Not surprisingly, those in Obama’s own party are especially likely to offer a strong positive assessment of the Illinois senator — nearly six-in-ten Democrats (59%) say he is very likeable. But Obama is also seen as very likeable by a majority of independent voters (51%) and by a substantial minority of Republicans (37%).
Hillary Clinton and John McCain, on the other hand, are seen as very likeable by considerably fewer independent voters (18% and 13%, respectively). Among Democrats, 44% say Clinton is very likeable, and just about a third (32%) of Republicans express that opinion about their own party’s frontrunner.
“Inexperience” is the word that most often comes to the minds of voters when asked for the single word that best describes Barack Obama. On balance, however, more voters use positive words than negative ones to describe Obama. His charisma and intelligence are the second and third most commonly mentioned qualities, and such words as “change,” “inspirational,” “young,” and “new” also are mentioned frequently.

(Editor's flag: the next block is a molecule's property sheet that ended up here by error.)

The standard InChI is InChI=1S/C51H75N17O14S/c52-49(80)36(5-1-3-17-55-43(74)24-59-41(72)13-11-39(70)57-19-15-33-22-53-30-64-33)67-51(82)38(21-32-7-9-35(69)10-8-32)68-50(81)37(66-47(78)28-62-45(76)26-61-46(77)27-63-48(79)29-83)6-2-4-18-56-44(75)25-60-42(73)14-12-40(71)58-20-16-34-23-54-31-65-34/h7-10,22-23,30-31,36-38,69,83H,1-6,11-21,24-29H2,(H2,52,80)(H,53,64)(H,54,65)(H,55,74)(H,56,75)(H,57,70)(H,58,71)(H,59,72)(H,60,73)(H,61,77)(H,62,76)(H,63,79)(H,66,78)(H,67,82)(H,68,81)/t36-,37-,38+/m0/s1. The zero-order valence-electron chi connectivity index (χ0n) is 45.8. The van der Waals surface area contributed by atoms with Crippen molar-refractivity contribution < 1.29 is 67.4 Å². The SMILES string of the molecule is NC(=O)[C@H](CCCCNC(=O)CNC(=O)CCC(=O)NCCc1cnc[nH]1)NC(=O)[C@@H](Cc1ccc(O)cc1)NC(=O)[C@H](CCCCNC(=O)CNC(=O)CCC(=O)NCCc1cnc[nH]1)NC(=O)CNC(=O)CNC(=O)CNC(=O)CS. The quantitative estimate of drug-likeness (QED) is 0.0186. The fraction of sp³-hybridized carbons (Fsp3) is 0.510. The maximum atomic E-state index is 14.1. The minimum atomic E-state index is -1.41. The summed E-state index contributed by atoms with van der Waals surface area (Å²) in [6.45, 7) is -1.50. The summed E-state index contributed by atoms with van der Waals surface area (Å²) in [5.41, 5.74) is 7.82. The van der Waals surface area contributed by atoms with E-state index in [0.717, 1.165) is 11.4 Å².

In contrast with Obama, the one word most commonly volunteered to describe Hillary Clinton is “experienced.” She also is seen as “intelligent,” “smart,” “knowledgeable,” and “strong,” which has been a top descriptor of Clinton since the mid- to late-1990’s. Yet negative words also are used to describe Clinton, with “untrustworthy” the most common.
McCain is most often described as “old,” but voters also frequently use the words “honest,” “experienced,” and “patriot” to describe him. McCain’s ideology also is on the minds of voters, as several called him “conservative.”